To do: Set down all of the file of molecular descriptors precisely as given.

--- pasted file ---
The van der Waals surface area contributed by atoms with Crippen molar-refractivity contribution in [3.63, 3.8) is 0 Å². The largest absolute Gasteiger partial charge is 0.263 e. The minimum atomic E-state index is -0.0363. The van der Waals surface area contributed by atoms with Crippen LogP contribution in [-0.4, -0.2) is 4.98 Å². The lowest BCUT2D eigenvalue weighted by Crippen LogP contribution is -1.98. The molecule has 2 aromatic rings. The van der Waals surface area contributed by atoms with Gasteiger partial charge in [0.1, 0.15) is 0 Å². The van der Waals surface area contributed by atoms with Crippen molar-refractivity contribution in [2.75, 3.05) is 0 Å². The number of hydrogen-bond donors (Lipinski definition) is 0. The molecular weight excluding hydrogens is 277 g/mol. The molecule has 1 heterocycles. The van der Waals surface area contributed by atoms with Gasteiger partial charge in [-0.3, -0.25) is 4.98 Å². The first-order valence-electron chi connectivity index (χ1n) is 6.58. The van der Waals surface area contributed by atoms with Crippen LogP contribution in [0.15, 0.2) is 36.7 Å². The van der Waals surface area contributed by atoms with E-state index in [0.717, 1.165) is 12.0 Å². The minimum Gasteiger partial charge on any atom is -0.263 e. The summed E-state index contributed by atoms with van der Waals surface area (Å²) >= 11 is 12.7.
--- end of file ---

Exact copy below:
The van der Waals surface area contributed by atoms with Crippen molar-refractivity contribution in [3.63, 3.8) is 0 Å². The largest absolute Gasteiger partial charge is 0.263 e. The minimum atomic E-state index is -0.0363. The van der Waals surface area contributed by atoms with Crippen LogP contribution in [-0.4, -0.2) is 4.98 Å². The lowest BCUT2D eigenvalue weighted by Crippen LogP contribution is -1.98. The molecule has 2 aromatic rings. The van der Waals surface area contributed by atoms with Gasteiger partial charge in [0.1, 0.15) is 0 Å². The van der Waals surface area contributed by atoms with Crippen molar-refractivity contribution in [2.75, 3.05) is 0 Å². The number of hydrogen-bond donors (Lipinski definition) is 0. The molecular weight excluding hydrogens is 277 g/mol. The molecule has 1 heterocycles. The van der Waals surface area contributed by atoms with Gasteiger partial charge in [-0.3, -0.25) is 4.98 Å². The first-order valence-electron chi connectivity index (χ1n) is 6.58. The van der Waals surface area contributed by atoms with Crippen LogP contribution in [0.15, 0.2) is 36.7 Å². The van der Waals surface area contributed by atoms with E-state index in [0.717, 1.165) is 12.0 Å². The minimum Gasteiger partial charge on any atom is -0.263 e. The summed E-state index contributed by atoms with van der Waals surface area (Å²) >= 11 is 12.7.